Album Review: Crystal Castles – Amnesty (I)

Ethan Kath and new vocalist Edith Frances produce a promising reboot




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    As important as Alice Glass was to the Toronto-founded duo Crystal Castles’ success, the project’s overall scope has mostly been of producer and instrumentalist Ethan Kath’s imagination. After all, when the noisy avant-electronic project began in 2003, it was Kath alone at the helm, laying the foundation; Glass came in later. Meanwhile, the best and most popular song in the entire Crystal Castles catalog, the 2010 single and Platinum Blonde cover “Not in Love”, featured not Glass on lead vocals but rather The Cure frontman Robert Smith, who fueled the song with one of the most powerful choruses he’s ever sung — and he’s sung a few powerful choruses in his time.

    That’s not to downplay Glass’ importance but rather to illustrate that her departure — officially announced in October 2014, with Glass writing that she felt her artistry was no longer a good fit within the confines of Crystal Castles — never meant Crystal Castles was entirely doomed as a project. Yes, as a vocal, lyrical, and textural presence, Glass, who’s now pursuing a solo career, brought many unique traits to the table. There was something so likably genuine and honest about her very presence. But the new singer — whose identity was the subject of much speculation until it was revealed to be Edith Frances during a performance last year at Johannesburg, South Africa’s SoundsWild festival — is ultimately a fine fit. The most diehard of Crystal Castles fans were slow to embrace her, but ultimately, Amnesty (I) should be enough to convince of her capabilities.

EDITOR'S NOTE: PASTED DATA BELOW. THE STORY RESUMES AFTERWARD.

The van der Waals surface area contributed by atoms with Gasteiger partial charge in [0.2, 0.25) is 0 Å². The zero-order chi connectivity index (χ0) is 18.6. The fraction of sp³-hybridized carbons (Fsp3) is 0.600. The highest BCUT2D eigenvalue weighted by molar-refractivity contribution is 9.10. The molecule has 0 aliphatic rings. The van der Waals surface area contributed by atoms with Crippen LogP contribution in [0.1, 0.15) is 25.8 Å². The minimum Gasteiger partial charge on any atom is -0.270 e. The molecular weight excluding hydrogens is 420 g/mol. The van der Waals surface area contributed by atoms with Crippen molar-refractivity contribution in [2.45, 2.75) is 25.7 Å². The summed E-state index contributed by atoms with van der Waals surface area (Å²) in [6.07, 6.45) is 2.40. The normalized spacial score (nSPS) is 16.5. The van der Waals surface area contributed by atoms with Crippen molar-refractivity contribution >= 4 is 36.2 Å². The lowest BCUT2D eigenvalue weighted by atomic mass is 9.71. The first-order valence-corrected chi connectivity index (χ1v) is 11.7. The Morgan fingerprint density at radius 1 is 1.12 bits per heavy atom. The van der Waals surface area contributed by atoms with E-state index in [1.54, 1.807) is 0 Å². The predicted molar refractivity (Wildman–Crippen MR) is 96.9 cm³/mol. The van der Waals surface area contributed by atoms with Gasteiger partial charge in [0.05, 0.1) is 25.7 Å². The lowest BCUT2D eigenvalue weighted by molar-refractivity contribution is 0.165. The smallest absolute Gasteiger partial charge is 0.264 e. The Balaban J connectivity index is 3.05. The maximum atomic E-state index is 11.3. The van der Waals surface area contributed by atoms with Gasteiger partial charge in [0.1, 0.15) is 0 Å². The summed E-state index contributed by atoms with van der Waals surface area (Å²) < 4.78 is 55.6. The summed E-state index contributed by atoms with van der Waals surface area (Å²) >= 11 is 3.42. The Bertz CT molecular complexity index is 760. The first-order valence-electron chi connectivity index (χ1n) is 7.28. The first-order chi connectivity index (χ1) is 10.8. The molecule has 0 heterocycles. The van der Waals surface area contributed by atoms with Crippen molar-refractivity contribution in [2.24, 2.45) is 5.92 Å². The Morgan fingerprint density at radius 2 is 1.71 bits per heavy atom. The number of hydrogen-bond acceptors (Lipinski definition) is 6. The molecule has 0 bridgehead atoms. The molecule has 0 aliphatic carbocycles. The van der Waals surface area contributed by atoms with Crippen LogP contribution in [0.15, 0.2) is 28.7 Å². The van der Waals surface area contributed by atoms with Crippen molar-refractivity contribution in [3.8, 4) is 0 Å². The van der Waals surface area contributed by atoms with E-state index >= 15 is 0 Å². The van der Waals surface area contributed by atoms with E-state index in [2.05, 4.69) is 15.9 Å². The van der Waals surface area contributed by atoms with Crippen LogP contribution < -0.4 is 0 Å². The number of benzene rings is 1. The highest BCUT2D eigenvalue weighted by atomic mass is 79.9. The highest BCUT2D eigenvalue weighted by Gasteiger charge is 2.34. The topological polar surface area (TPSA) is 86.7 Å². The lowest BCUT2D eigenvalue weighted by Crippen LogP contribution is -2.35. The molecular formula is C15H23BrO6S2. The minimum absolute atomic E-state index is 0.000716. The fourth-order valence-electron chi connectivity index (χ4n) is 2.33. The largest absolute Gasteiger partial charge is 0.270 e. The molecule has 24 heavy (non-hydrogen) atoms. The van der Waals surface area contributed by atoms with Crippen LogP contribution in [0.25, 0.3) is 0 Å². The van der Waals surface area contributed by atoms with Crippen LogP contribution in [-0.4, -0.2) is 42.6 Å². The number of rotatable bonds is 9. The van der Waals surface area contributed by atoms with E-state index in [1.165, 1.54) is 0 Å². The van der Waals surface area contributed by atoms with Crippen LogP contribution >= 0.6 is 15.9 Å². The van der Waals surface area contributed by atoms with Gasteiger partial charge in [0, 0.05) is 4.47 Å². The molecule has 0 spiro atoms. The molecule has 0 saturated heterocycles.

Sonically, Amnesty (I), the first non-self-titled Crystal Castles album and follow-up to 2012’s (III), offers many of the same thrills as past CC albums. There’s an overall wildness about its front-to-back sequencing, unpredictably alternating between cathartic, explosive, thrashing noise and quieter, spacier, more subtle moments. Coming four years after (III), it sounds progressive, which is maybe the biggest indicator that Kath’s vision hasn’t been limited. A drastic equipment change ahead of (III) opened up new possibilities for Crystal Castles back in 2012, and Amnesty (I) is a similar step into the future. In fact, it might be the most durable Crystal Castles has ever sounded, pushing things forward whereas Kath and Glass used to pull from ‘80s pop and 8-bit sounds.


    Again, this is an unpredictable album, thrillingly and engagingly so. These songs take different forms: There are tracks where Kath and Frances play with stark contrasts (like the rapidly rolling hi-hats and woozy, ethereal vocals on opener “Femen”), and there are tracks that are basically rock-solid walls of noise barely penetrated by Frances’ vocals (like the album’s shortest track, the sub-two-minute “Teach Her How to Hunt”). Another song with a distinct place and mood is the album’s final track, “Their Kindness Is Charade”, which makes for a perfect closer, ascending beautifully until it evaporates and satisfyingly ends the album.

    The album’s strongest melodies come out in songs like “Char”, where Frances’ voice is at her smoothest and most confident, with a tone that evokes that of Chromatics singer Ruth Radelet. But, “Not in Love” notwithstanding, conventional catchiness has never been the point of Crystal Castles. The project’s considerable popularity has always been paradoxical: They’re a group intoxicated by sheer noise like so many unknown, deep-underground experimental groups. With Amnesty (I), Kath and Frances have found ways to maintain the Crystal Castles project’s core energy, making it an exciting official start to the Frances era.

    Essential Tracks: “Char”, “Frail”, and “Their Kindness Is Charade”


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